Menu

Technology

A wide divide

Have you ever thought of how the digital world influences us — and by extension, our children?

A number of recent articles made me rethink access, about the use and popularity of digital books by young readers (and their parents), and about what and how is presented in them in both mediums.

Much ado about media

Screen time for young kids has been in the news a lot lately. The last few days of October gave us two new resources on the topic of children's media use.

First, the American Academy of Pediatrics issued new guidance on managing children's and adolescents' media use. Access to the new policy requires a subscription to the American Academy of Pediatrics, but the press release provides a glimpse into the thinking:

How schools can help parents

I read an article in Slate last week called Parents Left Behind that resonated with me. The author writes of her back-to-school night experience: "The evening passed in a blur of acronyms, test names, and emendations to last year's system." Then I experienced my own first middle-school back to school night, and left feeling a little "behind" myself.

Getting boys hooked on reading: How can digital media help?

Did you know that boys often underestimate their ability to read? That boys, on average, read less than girls? And that boys are often less motivated to read than girls? Not only that: By the time boys reach high school, roughly half of them will describe themselves as "nonreaders."

Educational technology near and far

Do you feel like you just got caught up with the iPod Touch and the iPad? You probably have accounts on Facebook, Twitter and LinkedIn, and can find your way around the App Store with ease. You're good, right? Well, not so much, if you take a look at the 2013 Horizon Report K-12 Edition. For the fifth year in a row, the New Media Consortium collaborated with others to identify technologies that have "potential impact on teaching, learning and creative inquiry."

Digital tools for writing and publishing

Children today are writing more than ever. But what are they writing? Is it all as ephemeral as the latest text and the next tweet? Or are they writing anything enduring?

Well. Yes and sometimes. While some of what they write disappears into the ether, it turns out that many children are writing their own eBooks. And there are several resources that can help them publish and share their ideas.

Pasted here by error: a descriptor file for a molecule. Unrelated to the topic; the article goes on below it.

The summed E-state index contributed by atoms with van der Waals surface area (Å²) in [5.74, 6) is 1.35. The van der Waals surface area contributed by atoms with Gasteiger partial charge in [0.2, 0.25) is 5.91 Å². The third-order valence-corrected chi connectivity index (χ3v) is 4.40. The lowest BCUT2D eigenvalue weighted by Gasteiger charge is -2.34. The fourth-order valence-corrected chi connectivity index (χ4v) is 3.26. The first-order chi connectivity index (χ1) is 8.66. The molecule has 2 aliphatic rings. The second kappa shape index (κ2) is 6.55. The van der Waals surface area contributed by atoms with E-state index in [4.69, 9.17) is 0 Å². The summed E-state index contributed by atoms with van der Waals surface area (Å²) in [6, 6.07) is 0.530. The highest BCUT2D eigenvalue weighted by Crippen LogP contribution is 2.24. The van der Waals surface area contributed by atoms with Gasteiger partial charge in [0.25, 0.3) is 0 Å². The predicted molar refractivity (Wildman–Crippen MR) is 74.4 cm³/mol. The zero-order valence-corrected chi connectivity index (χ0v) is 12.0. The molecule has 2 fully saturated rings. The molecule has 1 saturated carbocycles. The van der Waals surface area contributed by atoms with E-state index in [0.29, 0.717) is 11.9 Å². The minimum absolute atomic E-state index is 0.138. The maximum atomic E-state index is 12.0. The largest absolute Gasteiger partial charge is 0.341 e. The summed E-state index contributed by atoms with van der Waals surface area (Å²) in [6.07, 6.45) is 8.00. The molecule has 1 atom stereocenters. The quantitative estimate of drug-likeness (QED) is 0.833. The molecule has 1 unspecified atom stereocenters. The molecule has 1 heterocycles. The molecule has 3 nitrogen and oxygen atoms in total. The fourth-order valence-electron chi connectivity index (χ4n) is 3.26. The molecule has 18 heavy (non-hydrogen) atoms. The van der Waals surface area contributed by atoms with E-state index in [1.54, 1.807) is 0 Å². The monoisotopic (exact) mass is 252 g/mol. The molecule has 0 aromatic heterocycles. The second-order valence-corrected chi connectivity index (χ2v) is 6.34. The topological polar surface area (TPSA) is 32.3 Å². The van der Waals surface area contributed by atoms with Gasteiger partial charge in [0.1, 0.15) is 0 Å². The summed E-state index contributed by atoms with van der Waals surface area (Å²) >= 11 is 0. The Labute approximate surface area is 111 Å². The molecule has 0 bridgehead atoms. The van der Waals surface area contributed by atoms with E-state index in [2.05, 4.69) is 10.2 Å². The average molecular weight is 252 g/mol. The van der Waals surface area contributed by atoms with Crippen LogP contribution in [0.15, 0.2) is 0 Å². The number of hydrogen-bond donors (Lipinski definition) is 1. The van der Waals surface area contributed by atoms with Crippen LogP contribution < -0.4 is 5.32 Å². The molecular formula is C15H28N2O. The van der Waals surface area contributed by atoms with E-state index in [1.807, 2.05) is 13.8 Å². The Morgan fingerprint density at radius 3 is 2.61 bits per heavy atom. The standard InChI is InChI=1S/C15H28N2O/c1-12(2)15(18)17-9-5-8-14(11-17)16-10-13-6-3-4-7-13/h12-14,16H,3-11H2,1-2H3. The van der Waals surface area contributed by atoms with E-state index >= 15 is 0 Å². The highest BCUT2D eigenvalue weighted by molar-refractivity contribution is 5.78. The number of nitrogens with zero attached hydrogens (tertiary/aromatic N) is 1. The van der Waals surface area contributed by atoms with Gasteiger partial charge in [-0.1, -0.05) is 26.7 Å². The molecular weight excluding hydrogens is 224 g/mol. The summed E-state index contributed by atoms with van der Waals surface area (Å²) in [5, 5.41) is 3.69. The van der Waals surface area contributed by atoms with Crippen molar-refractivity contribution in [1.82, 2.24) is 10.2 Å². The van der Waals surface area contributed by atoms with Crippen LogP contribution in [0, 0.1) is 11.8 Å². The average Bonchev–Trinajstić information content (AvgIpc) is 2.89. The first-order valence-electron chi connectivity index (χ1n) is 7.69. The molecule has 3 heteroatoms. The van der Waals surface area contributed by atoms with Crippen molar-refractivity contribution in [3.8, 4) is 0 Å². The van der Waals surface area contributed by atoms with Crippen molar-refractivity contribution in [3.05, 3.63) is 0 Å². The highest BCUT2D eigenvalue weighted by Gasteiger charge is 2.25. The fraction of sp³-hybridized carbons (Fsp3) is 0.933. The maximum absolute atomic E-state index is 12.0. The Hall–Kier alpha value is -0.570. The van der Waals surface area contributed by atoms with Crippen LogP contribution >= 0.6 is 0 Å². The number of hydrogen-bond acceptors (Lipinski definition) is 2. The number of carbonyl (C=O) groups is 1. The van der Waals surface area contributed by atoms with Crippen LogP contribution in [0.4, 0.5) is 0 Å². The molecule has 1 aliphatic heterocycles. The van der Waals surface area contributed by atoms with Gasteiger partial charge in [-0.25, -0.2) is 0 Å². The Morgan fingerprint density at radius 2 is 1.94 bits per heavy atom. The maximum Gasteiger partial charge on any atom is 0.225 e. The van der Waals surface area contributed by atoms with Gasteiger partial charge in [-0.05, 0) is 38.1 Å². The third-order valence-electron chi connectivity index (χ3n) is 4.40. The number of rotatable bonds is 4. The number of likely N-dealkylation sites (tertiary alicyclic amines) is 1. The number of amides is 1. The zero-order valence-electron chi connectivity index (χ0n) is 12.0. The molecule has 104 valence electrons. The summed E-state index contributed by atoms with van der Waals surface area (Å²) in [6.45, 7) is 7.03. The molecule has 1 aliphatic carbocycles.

Let's check out a few together.

Sharpening your skills this summer and organizing them, too!

Last weekend I broke out my beach towel for the first time this year … it felt oh so incredible! I LOVE the smell of summer! Growing up in Southern California, I truly relish the summer sun, knowing that our two months off fly by. Every year, as I am taking down bulletin boards and filing my piles of papers away, I always have one thought: "this is the summer I will organize myself ahead of time, and plan like there's no tomorrow!" Anybody else have those thoughts (thumbs up)? I feel like organizing for the next year is two-fold.

Digital natives: getting connected with the Common Core

There are many pressing issues we face in schools today — one of the biggest is student engagement. We have to change with our ever-changing society. Students in the 21st century are communicating with cell phones, iPods, G-chat, social networks, video games, Skype, webcams, flip cameras, and self-published web pages; e-mail is just a small component of our students' communication toolkit.

Digital tools for kids with special needs

You might think that with all the talk about customizing digital tools for young children with individual needs, we'd hear even more about specific technologies that can help. I was mulling this thought over the other day when I discovered an unread Marshall Memo on my coffee table from a couple of weeks ago. I love the Marshall Memo, especially since Kim Marshall takes the time to read 44 journals every week and report back on the big take-aways. Sometimes I put it aside to read the New Yorker or click around on the Huffington Post, but it's a mistake.

Reading aloud with kids around the globe

What if your students could share a popular work of children's literature with other students around the world? Fourth-grade teacher Jan Wells has blown the lid off her small school in Meriden Kansas (population 813) by taking advantage of (free) projects offered by the educational community on Edmodo that allow her to do just that.

Pages

"There is more treasure in books than in all the pirate's loot on Treasure Island." — Walt Disney